Thermotolerant coliforms are a sub-group of coliforms that are able to grow at 44.5 ± 0.2°C. E. coli is the most common thermotolerant coliform present in faeces and is regarded as the most specific indicator of recent faecal contamination because generally it is not capable of growth in the environment. In contrast, some other thermotolerant coliforms (including strains of Klebsiella, Citrobacter and Enterobacter) are able to grow in the environment and their presence is not necessarily related to faecal contamination. While tests for thermotolerant coliforms can be simpler than for E. coli, E. coli is considered a superior indicator for detecting faecal contamination…” ADWG 2011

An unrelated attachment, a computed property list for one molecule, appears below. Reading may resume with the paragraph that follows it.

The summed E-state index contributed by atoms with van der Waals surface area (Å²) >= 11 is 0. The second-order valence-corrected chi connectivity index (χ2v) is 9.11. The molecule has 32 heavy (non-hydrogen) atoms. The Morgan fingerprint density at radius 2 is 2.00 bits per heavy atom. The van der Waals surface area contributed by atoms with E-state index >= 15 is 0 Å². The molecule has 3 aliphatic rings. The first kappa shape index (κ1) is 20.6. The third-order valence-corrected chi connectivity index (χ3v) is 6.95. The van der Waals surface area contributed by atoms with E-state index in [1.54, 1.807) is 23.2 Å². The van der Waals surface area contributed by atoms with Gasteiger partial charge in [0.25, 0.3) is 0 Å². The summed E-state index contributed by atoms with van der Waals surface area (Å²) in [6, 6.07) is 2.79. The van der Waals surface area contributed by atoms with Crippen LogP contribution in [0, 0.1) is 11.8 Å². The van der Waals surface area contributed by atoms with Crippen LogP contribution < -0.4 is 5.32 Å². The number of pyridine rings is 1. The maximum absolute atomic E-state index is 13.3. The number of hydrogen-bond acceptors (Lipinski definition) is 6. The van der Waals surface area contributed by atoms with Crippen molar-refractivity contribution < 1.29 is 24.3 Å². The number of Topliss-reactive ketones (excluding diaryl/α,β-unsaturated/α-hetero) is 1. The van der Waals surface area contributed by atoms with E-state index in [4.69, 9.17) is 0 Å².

Yunta (South Australia) – Turbidity

20/8/19: Yunta Turbidity 19 NTU (2019/20 av. 2.4 NTU)  Non Potable water supply

Chlorine-resistant pathogen reduction: Where filtration alone is used as the water treatment
process to address identified risks from Cryptosporidium and Giardia, it is essential
that filtration is optimised and consequently the target for the turbidity of water leaving
individual filters should be less than 0.2 NTU, and should not exceed 0.5 NTU at any time
Disinfection: A turbidity of less than 1 NTU is desirable at the time of disinfection with
chlorine unless a higher value can be validated in a specific context.

Aesthetic: Based on aesthetic considerations, the turbidity should not exceed 5 NTU at the
consumer’s tap.

Yunta (South Australia)  – Iron